The Car and Driver blog this month waxes nostalgic about the 1983 Mustang GT, a car they named to their 10Best list back in the day.
See their blog posting here: https://www.caranddriver.com/features/1983-ford-mustang-gt-we-drive-an-original-10best-cars-winner-feature .
We beg to differ with their conclusions: we had one and it was just awful… not at all worthy of 10Best. It was juvenile and under-developed at the time and it is of zero collectable value now except to demonstrate how poorly Ford invested in the Mustang then.
And we’re speaking as an owner of several new Mustangs before, and after – including a 1983 Mustang GT. We used them for autocross and for HPDE events in the northeast, garaging them in the winter months and turning to our “winter cars” for the 5-6 frozen months. Our autocross season started in the last weekend of March with an event in which it often snowed, and went thru the end of October… and as our HPDE hobby developed we spent most of our time in that and quickly left autocross behind. The Mustang was driven in an event for nearly every weekend across those good months, although there were also a couple of major events to attend such as the famous 24 hour endurance race of Nelson Ledges in which we worked the pits, an SCCA Pro Rally in Pennsylvania, and yearly events such as the Shelby convention.
Why a Mustang? Easy: the cost. And, as we found out quickly, they were easily modified (although certain things such as brakes were inherently cheap from the factory and couldn’t easily be replaced – if at all). The Mustang fit in what we called the “80/20 rule”: properly prepared they were more capable than 80% of the cars that would come to these types of events (and the best of later Mustangs might be 90%, although today they are perhaps down to 50% today due to the sheer numbers of the different types of performance cars that are now available for these events).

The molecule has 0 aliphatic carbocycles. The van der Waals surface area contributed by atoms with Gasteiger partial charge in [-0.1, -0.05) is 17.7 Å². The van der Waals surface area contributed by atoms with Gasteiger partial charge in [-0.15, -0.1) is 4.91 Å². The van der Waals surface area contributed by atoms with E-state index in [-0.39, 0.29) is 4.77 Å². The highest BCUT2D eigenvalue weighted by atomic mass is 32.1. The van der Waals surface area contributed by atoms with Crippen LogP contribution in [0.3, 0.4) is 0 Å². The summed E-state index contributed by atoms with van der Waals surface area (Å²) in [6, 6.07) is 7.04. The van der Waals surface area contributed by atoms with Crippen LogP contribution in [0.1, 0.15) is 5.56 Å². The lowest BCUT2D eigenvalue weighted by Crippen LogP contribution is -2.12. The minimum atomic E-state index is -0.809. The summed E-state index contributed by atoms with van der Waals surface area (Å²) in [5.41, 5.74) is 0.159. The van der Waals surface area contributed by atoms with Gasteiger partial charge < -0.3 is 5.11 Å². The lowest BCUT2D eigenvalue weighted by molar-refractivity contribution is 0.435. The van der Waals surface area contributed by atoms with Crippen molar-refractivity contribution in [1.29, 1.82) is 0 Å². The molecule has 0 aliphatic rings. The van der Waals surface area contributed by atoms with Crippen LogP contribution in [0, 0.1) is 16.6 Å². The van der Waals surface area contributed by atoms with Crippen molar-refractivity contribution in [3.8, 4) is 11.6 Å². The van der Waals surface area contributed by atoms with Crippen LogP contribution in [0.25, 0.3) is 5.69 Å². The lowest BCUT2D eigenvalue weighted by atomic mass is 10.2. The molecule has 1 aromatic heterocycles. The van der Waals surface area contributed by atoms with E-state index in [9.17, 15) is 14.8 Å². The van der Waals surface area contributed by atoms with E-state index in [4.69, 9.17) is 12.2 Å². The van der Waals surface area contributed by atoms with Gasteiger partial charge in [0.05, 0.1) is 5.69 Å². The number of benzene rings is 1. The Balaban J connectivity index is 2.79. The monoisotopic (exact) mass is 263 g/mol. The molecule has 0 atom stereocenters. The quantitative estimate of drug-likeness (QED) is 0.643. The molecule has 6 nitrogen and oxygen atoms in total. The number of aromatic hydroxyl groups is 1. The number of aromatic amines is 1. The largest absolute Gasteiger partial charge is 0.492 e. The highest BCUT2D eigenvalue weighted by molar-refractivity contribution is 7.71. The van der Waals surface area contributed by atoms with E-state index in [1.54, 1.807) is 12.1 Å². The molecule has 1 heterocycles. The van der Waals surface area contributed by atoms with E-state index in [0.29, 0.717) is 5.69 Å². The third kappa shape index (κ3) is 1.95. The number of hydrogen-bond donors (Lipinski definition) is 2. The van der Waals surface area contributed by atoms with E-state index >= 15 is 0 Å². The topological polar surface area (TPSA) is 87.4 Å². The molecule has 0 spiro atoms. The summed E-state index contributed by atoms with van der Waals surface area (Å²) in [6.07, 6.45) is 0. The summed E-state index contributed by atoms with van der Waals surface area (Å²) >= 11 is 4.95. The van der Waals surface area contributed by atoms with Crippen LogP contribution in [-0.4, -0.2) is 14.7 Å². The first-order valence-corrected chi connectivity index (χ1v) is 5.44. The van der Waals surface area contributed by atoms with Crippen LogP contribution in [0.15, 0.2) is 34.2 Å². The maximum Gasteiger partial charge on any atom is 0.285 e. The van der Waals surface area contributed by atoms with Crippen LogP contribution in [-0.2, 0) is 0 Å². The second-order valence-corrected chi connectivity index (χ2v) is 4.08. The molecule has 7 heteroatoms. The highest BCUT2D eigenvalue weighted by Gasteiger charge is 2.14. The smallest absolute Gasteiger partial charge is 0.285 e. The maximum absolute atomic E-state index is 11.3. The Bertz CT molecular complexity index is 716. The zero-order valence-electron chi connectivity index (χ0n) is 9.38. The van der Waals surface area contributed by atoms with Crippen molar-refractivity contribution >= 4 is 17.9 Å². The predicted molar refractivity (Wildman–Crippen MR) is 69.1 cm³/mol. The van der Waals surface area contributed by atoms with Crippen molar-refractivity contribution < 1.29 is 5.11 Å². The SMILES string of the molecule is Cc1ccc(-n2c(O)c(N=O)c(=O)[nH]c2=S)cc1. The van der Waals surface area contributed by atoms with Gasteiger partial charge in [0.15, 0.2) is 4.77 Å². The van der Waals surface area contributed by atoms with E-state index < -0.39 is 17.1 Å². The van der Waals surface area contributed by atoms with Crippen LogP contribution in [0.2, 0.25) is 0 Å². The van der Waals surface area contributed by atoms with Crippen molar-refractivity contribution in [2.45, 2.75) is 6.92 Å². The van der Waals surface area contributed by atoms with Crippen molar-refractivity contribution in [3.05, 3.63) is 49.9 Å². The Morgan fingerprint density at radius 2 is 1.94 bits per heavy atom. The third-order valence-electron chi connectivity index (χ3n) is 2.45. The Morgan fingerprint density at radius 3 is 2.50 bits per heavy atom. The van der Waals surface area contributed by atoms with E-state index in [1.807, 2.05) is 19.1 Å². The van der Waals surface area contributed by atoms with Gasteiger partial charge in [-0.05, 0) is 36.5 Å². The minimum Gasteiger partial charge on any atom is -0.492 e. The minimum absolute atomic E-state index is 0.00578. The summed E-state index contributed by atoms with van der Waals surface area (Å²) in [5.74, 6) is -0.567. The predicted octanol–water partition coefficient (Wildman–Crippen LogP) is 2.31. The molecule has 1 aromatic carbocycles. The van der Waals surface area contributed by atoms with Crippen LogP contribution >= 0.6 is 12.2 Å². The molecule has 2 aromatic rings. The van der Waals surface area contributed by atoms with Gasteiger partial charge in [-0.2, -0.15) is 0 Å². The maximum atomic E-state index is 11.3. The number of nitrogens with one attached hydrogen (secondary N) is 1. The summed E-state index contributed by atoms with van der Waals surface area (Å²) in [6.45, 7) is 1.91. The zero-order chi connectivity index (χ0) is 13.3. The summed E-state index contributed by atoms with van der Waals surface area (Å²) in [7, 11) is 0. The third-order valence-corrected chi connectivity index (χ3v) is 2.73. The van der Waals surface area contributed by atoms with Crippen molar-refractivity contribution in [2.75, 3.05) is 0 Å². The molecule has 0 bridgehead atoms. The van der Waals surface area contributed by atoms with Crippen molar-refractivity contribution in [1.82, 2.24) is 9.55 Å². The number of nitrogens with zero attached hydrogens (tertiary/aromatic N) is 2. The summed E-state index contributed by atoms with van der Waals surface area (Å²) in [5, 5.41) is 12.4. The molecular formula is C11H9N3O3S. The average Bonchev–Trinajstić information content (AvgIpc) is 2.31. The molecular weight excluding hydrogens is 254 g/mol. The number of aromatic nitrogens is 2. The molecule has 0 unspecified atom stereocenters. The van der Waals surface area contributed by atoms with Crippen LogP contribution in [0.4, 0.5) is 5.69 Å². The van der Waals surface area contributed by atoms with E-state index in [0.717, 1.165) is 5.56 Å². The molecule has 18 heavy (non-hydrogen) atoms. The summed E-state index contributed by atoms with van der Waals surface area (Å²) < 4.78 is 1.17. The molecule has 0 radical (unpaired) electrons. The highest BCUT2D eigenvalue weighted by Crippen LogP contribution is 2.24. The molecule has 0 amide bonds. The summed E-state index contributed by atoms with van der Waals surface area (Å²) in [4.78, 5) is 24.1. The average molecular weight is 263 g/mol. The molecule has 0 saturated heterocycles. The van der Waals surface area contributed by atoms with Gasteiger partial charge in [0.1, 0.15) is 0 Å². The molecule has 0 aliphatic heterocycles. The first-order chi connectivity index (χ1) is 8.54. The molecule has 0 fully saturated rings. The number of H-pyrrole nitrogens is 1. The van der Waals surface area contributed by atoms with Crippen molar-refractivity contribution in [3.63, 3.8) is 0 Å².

At this point, we’d already had two FOX-chassis Mustangs. Once we read about the upcoming ’83 GT in the Car and Driver 1983 preview issue and about it’s improvements, we ordered one – necessarily waiting until after January for the order because Ford updated it again after the start of production to include the all-new Borg-Warner “T5” 5-speed transmission. Shortly after it arrived – on a nice spring day – we immediately started racing it. And immediately it’s shortcomings became apparent.
A review: what changed for the ’83 Mustang GT?
- Ford dropped the option of the Recaro seats, replacing them with seats from Lear Siegler, borrowed from the Thunderbird Turbo Coupe but dumbed down (loosing their adjustability). They were way too soft – worthless in turns (especially compared to the Recaros in my previous Mustang).
- Ford retuned the suspension, softening up the front sway bar and the rear springs for, according to an interview with the suspension editor back then, better “turn in”. As we immediately found out, this made the suspension much worse for our type of events – body roll was absurd compared to the ’82 GT (and in one autocross we borrowed an ’82 GT and ran them against each other back-to-back – the difference was astounding).
- The black hood stripe was actually paint – and it immediately chipped and had to be repainted. And this over a fake hood scoop… allegedly to clear the big dual-snorkel air intake which was carryover from the ’82 GT.
- The TRX tires were a bit larger but still worthless for any kind of performance driving (look over to GM which had far better tires on the Camaro)
- The 4-bolt rims lost their clear finish
- The brakes were tiny (but that was all that was available from the corporate parts bin).
What was better?
- The 5-speed, replacing the awful SROD. This was very worthwhile improvement.
- The 4-barrel Holley carb was an improvement over the previous 2-barrel, but it came with the irritating habit of holding the revs up between shifts for emissions purposes.